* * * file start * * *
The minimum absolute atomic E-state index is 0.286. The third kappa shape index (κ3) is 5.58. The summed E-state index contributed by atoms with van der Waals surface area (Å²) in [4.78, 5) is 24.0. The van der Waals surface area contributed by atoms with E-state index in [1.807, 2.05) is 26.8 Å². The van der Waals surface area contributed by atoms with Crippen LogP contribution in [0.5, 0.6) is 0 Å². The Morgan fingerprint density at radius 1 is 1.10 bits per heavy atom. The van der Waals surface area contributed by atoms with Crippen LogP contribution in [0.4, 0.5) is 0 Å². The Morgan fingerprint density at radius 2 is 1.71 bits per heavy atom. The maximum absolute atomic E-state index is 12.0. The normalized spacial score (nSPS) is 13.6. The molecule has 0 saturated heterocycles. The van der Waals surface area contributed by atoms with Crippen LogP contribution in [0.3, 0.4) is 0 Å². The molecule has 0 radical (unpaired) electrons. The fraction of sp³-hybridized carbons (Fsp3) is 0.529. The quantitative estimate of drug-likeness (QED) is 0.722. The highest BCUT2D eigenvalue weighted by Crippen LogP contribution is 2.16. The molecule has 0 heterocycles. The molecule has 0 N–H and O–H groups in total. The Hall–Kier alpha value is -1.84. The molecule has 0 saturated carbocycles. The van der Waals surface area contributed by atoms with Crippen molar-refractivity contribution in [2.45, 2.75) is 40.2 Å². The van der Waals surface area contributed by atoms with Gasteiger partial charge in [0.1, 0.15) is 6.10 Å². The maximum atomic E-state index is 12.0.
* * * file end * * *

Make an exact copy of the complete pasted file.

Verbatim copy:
The minimum absolute atomic E-state index is 0.286. The third kappa shape index (κ3) is 5.58. The summed E-state index contributed by atoms with van der Waals surface area (Å²) in [4.78, 5) is 24.0. The van der Waals surface area contributed by atoms with E-state index in [1.807, 2.05) is 26.8 Å². The van der Waals surface area contributed by atoms with Crippen LogP contribution in [0.5, 0.6) is 0 Å². The Morgan fingerprint density at radius 1 is 1.10 bits per heavy atom. The van der Waals surface area contributed by atoms with Crippen LogP contribution in [0.4, 0.5) is 0 Å². The Morgan fingerprint density at radius 2 is 1.71 bits per heavy atom. The maximum absolute atomic E-state index is 12.0. The normalized spacial score (nSPS) is 13.6. The molecule has 0 saturated heterocycles. The van der Waals surface area contributed by atoms with Crippen LogP contribution in [0.3, 0.4) is 0 Å². The molecule has 0 radical (unpaired) electrons. The fraction of sp³-hybridized carbons (Fsp3) is 0.529. The quantitative estimate of drug-likeness (QED) is 0.722. The highest BCUT2D eigenvalue weighted by Crippen LogP contribution is 2.16. The molecule has 0 heterocycles. The molecule has 0 N–H and O–H groups in total. The Hall–Kier alpha value is -1.84. The molecule has 0 saturated carbocycles. The van der Waals surface area contributed by atoms with Crippen molar-refractivity contribution in [2.45, 2.75) is 40.2 Å². The van der Waals surface area contributed by atoms with Gasteiger partial charge in [0.1, 0.15) is 6.10 Å². The maximum atomic E-state index is 12.0.